Un­til, one day, Ash­ley re­turned – with a team of equal­ly well dressed thugs from the li­cense au­dit team. “You’re run­ning this on a 32-core ma­chine. That’s not what you’re pay­ing for. You’re go­ing to have to true-up.”

Su­san pan­icked. She tried to ex­plain how it was a vir­tu­al­ized serv­er – “We’re on­ly us­ing two cores!” – but her pleas fell on deaf ears. The “diminutive” Ash­ley was un­re­lent­ing and threat­en­ing. Su­san couldn’t let the books not close, so she had to find some way – any way – to keep the Or­a­cle hits com­ing. She did what any ad­dict did: she stole from oth­er de­part­ments. In her mind, she ra­tio­nal­ized her de­ci­sion – “I’m just adding a few line en­tries in­to their ac­counts; we’re just ‘moving around’ the money.” But, of course, re­al­i­ty even­tu­al­ly caught up with her. Any le­git­i­mate ac­count­ing firm couldn’t risk hav­ing some­one on their pay­roll with a less-than-stellar rep­u­ta­tion. Of­fi­cial­ly, Su­san was let go by “mutual agreement” – i.e., they paid her a bit of sev­er­ance to keep her qui­et – but the re­al­i­ty is that she was fired, un­em­ployed, and – worse – un­em­ploy­able.

Sad­ly, Su­san was nev­er able to get the help she des­per­ate­ly need­ed. She can now be found float­ing around be­tween var­i­ous DBA con­trac­tu­al agen­cies, rant­ing about de­nor­mal­iza­tion and first-normal database schemas.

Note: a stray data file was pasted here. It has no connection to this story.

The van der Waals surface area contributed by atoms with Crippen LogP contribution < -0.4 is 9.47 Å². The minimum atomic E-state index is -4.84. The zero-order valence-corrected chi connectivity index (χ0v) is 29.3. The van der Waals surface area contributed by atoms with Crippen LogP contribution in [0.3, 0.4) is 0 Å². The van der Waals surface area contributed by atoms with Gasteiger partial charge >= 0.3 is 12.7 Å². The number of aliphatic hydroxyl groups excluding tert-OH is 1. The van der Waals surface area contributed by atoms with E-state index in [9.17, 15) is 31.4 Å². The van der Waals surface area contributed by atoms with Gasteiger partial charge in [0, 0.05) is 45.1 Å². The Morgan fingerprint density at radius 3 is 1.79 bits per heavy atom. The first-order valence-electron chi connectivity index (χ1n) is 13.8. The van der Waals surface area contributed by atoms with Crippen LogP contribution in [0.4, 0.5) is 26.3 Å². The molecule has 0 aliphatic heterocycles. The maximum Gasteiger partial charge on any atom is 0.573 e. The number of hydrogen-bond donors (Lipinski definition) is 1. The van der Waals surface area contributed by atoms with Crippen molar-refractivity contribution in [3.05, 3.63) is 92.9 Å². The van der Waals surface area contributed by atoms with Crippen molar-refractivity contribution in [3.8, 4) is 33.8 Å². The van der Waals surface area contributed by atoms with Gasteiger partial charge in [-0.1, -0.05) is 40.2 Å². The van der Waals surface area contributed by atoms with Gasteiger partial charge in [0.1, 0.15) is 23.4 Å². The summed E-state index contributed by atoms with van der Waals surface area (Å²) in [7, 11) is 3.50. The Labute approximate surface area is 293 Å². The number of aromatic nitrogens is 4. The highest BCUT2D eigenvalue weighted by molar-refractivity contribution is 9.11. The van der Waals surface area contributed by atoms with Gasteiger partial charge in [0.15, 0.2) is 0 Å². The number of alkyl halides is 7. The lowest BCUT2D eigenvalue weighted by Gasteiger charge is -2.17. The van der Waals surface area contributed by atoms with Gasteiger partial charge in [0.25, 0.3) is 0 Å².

[This sto­ry brought to you by HARD – Hu­mans Against Re­la­tion­al Databas­es – a 501(c)(3) non-profit ded­i­cat­ed to end­ing the cy­cle of ad­dic­tion to database li­cens­es.]

[Tim again; I’ll for­ward fan mail to Dave, and point you at his in­evitable blog when he launch­es it.]



Contributions

Comment feed for ongoing:Comments feed

From: Paul Morriss (Jul 18 2016, at 02:37)

For once I feel like I need an explainongoing.org website. Or maybe I need some help from HARD.

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From: Nik P (Jul 18 2016, at 08:41)

tl;dr: RDS Aurora? ;)

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From: Dave (Jul 18 2016, at 11:02)

Sadly this isn't a situation limited to RDBMS only.

Community editions of the alternatives will only take you so far. Breach those limits and you are into "paid for" territory.

Community editions are gateway drugs.

There is always someone touting the idea that because they are open source you can fix the bugs yourself and don't need paid support.

Maybe you can fix such technology but you would be in the upper echelons of developers if your talents stretch to multi user, high concurrency, reliable and resilient data stores

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From: Gunnar Djurberg (Jul 18 2016, at 13:41)

I make the opposite general observation on the use of normalised data models and relational databases: people seem to look for any excuse to get away from it - to their detriment. The reason seems to be too much hard work up front to get it "right". The result of avoiding normalisation is mainly a tangle of rules and logic to compensate for data models that do not match reality well enough - and of course the lack of ACID.

There has to be a point behind the story, and I don't think it is the cost of licensing, right?